Court Awards Another Victory To Police Officers & Fire Fighters Injured In The Line Of Duty.
Last year, the Supreme Judicial Court held that public employers must pay pre- and post-judgment interest on lost earnings when they incorrectly deny a claim for injured-on-duty benefits under Massachusetts General Laws 41, §111F. (see our previous blog entry) In another victory for injured public safety officers, the Appeals Court has affirmed that §111F claims may be subject to arbitration and may be awarded to officers for stress-related injuries. As the arbitrator awarded §111F benefits to an officer who might not otherwise be entitled to him, this case supports arbitration as the most effective means to resolve disputes about whether an officer was legitimately injured-on-duty.
In Town Of Duxbury v. Rossi
(May 15, 2007), an officer’s stress-related hypertension worsened after he argued with his supervisor about swapping shifts. The officer left work immediately following the argument due to elevated blood pressure, but the Town refused to place the officer on paid injury leave. The town’s physician agreed that his stress was work related and that he was not yet ready to return to work. A neutral arbitrator agreed that the injury qualified for IOD pay under the collective bargaining agreement.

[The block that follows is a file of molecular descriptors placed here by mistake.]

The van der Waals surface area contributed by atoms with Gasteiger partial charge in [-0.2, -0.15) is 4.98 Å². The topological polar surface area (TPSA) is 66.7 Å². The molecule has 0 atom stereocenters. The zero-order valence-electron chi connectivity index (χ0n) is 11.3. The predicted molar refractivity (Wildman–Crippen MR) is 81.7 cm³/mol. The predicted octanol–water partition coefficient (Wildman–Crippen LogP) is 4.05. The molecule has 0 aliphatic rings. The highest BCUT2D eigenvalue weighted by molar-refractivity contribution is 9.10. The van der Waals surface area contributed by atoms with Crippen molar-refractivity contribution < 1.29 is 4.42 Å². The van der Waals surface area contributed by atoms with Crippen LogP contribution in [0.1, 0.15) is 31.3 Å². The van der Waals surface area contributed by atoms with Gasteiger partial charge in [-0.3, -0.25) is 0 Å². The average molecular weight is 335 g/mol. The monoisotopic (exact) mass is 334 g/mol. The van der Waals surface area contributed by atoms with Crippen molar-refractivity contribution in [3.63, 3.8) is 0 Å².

The Town asked the courts to vacate the arbitration award. In an example of everything-but-the-kitchen-sink form of argument, the town raised multiple arguments in support of it its appeal. The court rejected every single one.
First the court ruled that the arbitrator properly resolved a dispute about §111F benefits. Second, the Court rejected the Town’s specious argument that the arbitrator’s decision interfered with the Chief’s management rights. This ruling in particular shows that “management rights” is not a magic wand. Third, the court ruled an arbitrator has the power to award §111F benefits even if this award conflicts with the position of the Town’s physician. Fourth, the Court ruled that the arbitrator’s award of benefits does not violate public policy even if the officer was not entitled to §111F benefits for hypertension induced by interpersonal dispute at work. In other words, even if arbitrator made errors of fact and law, the decision must be affirmed. Finally, the court ruled the arbitration decision was not voided by a subsequent court action by the officer addressing his later return to work.